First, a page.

If chronic stress is left unchecked it can lead to physical and mental breakdown, illness, the disintegration of families and relationships, the loss of jobs and livelihood, and in some cases loss of life. At best, it makes life difficult, more challenging and less enjoyable. Now exercise can’t directly help certain things, like how to handle a difficult scenario at work, how to pay the mortgage, how to get your child into a good school or how to get a promotion, but it can help to improve your state of mind, help you sleep better and therefore think more clearly; it can help you think and communicate rationally and perhaps feel more relaxed and in control of other areas of your life. Exercise has been proven to decrease the production of stress-related hormones like cortisol, and increase the production of other hormones such as serotonin, adrenaline and dopamine, which together can contribute to making you feel more positive, happier and uplifted. There’s also something very rewarding about making a plan of action, and then getting ready and going out and doing it, whether it’s going for a run, completing an exercise session or just going for a walk. Just making a plan and sticking to it can be really gratifying. It can also help to take your mind off some of the negative emotions you might be experiencing, or give you some time out of the home or office.
Anxiety, depression and exercise
Exercise is often under-prescribed by the medical community as part of a treatment plan for anxiety and depression, but despite that is widely considered to be central to helping people manage their condition. It isn’t only the chemical responses in the region of the brain, (or specifically in the pituitary gland, which is not part of the brain but a small protrusion at the bottom of the hypothalamus), that help make people feel better about themselves, but also the physical changes can help improve one’s self-esteem and feelings of self-worth and competency.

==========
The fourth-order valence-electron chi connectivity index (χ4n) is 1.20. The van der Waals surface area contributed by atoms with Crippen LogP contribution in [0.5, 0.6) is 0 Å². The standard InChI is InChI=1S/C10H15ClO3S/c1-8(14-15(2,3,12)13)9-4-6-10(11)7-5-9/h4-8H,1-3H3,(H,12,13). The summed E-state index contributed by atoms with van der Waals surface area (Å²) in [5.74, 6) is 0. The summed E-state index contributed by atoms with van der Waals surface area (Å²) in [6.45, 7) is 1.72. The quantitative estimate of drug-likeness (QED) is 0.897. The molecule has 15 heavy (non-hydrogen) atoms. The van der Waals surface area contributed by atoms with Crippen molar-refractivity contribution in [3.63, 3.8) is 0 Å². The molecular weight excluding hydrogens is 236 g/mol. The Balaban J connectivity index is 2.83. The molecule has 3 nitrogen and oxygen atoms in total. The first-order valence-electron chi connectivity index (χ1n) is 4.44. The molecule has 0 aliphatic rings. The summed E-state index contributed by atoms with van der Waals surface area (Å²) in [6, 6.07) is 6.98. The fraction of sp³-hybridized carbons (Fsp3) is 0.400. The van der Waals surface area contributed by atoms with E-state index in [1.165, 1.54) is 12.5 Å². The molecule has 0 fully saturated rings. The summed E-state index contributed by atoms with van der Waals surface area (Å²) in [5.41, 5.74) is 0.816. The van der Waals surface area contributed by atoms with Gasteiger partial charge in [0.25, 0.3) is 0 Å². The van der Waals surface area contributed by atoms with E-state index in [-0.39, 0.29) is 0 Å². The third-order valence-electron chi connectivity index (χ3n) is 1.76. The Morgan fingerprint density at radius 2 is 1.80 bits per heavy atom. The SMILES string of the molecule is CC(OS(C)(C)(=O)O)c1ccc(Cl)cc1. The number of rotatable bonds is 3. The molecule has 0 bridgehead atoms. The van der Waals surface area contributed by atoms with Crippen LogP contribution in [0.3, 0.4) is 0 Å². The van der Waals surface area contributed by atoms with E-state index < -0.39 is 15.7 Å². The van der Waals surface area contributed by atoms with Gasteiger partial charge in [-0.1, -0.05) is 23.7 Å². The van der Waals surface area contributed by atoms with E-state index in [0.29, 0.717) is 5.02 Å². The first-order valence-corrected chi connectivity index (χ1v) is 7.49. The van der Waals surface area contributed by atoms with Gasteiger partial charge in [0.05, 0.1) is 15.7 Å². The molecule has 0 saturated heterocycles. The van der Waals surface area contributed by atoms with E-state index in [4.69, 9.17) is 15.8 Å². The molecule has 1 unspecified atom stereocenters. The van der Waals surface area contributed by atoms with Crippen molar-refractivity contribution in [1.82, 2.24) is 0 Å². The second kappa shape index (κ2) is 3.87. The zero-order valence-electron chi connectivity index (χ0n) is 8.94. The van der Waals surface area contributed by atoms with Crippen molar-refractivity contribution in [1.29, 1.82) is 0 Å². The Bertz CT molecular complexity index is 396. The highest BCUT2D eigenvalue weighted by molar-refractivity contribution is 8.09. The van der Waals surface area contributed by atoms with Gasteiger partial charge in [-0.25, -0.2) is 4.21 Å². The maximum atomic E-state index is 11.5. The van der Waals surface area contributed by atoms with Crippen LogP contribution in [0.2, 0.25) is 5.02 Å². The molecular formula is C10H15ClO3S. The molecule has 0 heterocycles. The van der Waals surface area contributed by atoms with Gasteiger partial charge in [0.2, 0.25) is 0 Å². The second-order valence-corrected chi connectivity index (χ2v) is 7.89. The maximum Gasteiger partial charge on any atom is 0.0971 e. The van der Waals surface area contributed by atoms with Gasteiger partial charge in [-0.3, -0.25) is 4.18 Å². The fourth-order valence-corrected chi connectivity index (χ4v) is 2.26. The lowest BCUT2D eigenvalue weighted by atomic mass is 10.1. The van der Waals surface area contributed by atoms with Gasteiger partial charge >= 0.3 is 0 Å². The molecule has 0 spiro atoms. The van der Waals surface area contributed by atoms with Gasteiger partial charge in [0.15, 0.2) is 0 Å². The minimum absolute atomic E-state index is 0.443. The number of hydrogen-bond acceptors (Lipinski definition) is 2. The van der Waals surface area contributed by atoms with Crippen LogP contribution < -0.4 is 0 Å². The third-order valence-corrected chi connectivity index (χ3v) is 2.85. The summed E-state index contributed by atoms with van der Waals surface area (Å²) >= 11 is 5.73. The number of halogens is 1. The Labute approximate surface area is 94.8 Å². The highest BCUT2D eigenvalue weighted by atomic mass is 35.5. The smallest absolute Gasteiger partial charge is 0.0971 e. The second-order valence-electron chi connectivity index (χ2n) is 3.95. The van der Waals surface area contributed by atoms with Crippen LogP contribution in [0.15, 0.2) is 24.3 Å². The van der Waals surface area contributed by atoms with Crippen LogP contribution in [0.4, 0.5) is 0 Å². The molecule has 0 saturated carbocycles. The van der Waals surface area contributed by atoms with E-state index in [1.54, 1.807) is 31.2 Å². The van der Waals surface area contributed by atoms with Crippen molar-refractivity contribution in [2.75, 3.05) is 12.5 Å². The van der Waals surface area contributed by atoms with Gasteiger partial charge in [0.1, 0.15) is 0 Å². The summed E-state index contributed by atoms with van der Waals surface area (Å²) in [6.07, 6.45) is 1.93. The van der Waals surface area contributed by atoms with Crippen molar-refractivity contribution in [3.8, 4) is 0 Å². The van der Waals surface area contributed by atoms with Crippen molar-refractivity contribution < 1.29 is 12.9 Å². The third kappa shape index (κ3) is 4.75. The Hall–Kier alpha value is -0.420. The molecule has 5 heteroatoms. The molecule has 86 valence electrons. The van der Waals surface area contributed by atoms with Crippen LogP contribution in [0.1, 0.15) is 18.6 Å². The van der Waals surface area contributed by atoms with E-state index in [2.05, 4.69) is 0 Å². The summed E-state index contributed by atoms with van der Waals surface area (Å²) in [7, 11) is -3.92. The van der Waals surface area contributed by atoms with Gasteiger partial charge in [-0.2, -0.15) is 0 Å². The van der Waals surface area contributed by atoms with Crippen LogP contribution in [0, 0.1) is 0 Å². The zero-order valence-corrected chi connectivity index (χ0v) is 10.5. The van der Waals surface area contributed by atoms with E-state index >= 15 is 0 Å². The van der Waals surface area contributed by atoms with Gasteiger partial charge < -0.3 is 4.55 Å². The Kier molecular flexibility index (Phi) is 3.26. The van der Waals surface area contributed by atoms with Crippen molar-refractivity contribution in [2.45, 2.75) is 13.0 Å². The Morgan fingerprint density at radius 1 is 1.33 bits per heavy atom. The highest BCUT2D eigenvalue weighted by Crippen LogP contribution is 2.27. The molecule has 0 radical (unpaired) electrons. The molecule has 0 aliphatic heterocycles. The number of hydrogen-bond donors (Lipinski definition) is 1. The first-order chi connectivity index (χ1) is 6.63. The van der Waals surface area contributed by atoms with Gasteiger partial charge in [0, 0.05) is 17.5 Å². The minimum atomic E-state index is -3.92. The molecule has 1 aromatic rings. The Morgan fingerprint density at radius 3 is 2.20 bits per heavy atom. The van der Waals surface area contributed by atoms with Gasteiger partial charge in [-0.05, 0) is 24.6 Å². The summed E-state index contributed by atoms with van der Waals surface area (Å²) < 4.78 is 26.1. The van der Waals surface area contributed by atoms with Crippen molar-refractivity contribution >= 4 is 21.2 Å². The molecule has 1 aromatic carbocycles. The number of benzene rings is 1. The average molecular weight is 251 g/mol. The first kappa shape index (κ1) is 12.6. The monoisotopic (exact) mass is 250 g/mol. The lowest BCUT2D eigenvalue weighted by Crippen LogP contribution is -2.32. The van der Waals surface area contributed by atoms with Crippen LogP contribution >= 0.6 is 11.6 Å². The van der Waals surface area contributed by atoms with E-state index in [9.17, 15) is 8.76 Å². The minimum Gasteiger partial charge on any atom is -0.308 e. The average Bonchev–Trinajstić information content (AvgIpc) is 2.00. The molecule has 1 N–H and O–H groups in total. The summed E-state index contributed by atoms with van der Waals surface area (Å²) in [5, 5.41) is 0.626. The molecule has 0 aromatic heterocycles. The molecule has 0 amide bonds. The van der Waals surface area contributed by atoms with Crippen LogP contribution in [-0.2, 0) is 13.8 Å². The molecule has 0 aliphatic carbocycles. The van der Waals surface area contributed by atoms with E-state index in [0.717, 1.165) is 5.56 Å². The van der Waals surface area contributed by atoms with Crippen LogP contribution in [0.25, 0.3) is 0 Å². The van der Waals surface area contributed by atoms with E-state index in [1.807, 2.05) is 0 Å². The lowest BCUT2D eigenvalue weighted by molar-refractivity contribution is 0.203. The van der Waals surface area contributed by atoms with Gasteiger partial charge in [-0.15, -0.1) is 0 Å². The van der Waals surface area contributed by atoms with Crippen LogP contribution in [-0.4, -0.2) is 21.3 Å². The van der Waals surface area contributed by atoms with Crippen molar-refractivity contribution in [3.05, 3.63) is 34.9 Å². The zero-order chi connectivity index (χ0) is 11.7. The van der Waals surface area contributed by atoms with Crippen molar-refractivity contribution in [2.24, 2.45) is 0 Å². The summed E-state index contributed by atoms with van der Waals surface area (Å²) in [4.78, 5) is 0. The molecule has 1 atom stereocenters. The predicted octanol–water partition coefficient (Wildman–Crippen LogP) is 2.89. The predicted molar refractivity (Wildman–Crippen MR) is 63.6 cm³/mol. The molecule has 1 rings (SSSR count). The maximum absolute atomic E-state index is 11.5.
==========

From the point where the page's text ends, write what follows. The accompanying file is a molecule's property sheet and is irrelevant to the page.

The brain and exercise
There are numerous positive changes to the brain that occur during and after exercise (specifically aerobic exercise). These changes occur in different parts of the brain, and in some cases the benefits are still enjoyed even after you stop exercising. These benefits include:
- Increased blood flow to the brain allowing it to thrive
- Adaptations that mean the brain can turn certain genes on and off, which can have the effect of boosting brain function
- Improved brain function can reduce the risk of diseases such as Alzheimer’s, Parkinson’s, strokes and cognitive decline
- Generation of neurotransmitters such as endorphins, dopamine and glutamate as well as encouraging the production of serotonin
- Supplies extra oxygen to a part of the brain called the hippocampus (responsible for learning and memory) and helps to create new brain cells. This process is called neurogenesis, and these new cells survive even after you stop exercising
One of the best ways to manage chronic stress is exercise, but it must be at the appropriate intensity, for the right time and the right type. If you are very stressed, it might be best for you to start with a gentle walk (see previous blog posts about disconnecting from tech and reconnecting with nature). If you’re worried about your stress levels, consult your GP as a first step.
Leanne Spencer is an entrepreneur, coach, TEDx Speaker, author of Remove the Guesswork, and founder of Bodyshot Performance Limited. Bodyshot is a health and fitness consultancy that helps busy professionals get more energy by removing the guesswork around their health, fitness and nutrition. Visit www.bodyshotperformance.com or email email@example.com to register your interest in our services and connect with us on Facebook, Instagram and Twitter.